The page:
By Kate Duguid and Joseph Cotterill

"This gives countries an option in how they want to exit debt crises," said Eric LeCompte, the head of Jubilee USA, a non-profit that campaigns for debt relief for poor countries. 

"We don't want our tax dollars bailing out the private sector. We also want to prevent behavior among creditors that's harmful. And we want to promote and protect legitimate creditors," said LeCompte.

But critics said regardless of intention, the new bill would in practice raise borrowing costs for the neediest countries. With more uncertainty and less recovery possible, creditors would charge riskier countries far higher premiums on debt.


Read more here.

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Eric LeCompte Quoted in Bloomberg on the Sovereign Debt Stability Act

Bloomberg quotes Eric LeCompte on the Sovereign Debt Stability Act (S5542/A2970) and the necessity for this merged legislation. Read an excerpt below or the full article here.

New York Politicians Renew Push to Solve Sovereign Debt Crises

By Zijia Song and Nicolle Yapur

“The merged legislation is critical as it gives countries options to get out of debt crisis and restructure debts back to profitability for investors,” said Eric LeCompte, executive director at Jubilee USA Network, a nonprofit group that advocates for debt relief for smaller economies.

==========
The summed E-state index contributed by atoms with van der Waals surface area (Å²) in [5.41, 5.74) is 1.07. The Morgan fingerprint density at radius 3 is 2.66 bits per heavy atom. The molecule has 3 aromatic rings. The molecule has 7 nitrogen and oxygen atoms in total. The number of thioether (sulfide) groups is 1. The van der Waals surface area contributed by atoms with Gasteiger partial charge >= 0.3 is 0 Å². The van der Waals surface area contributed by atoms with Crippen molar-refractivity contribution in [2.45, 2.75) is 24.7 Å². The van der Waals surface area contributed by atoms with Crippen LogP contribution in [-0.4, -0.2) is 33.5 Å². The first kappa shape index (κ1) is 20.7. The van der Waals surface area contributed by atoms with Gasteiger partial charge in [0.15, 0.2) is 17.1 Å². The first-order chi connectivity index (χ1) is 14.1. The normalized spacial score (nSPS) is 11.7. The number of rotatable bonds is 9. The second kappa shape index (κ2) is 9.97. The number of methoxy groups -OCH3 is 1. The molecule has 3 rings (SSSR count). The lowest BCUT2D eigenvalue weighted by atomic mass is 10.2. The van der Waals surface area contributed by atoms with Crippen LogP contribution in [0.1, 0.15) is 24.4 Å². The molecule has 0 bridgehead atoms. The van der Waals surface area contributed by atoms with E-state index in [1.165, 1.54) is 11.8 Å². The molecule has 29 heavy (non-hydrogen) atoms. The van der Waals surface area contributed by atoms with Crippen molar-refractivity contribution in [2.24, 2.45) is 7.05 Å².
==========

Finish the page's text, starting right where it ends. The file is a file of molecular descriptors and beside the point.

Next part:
On Wall Street, though, the amended bill stands to cause further angst. Major investors including Pacific Investment Management Co. and Fidelity Investments last year pushed back against similar efforts, warning that new rules could result in higher borrowing costs for emerging-market governments — and potentially cripple the sovereign bond market.

Such “top-down, unilateral” solutions to sovereign debt restructuring often stoke uncertainty in markets, resulting in high borrowing costs for vulnerable economies, said Sonja Gibbs, managing director and head of sustainable finance at the Institute of International Finance.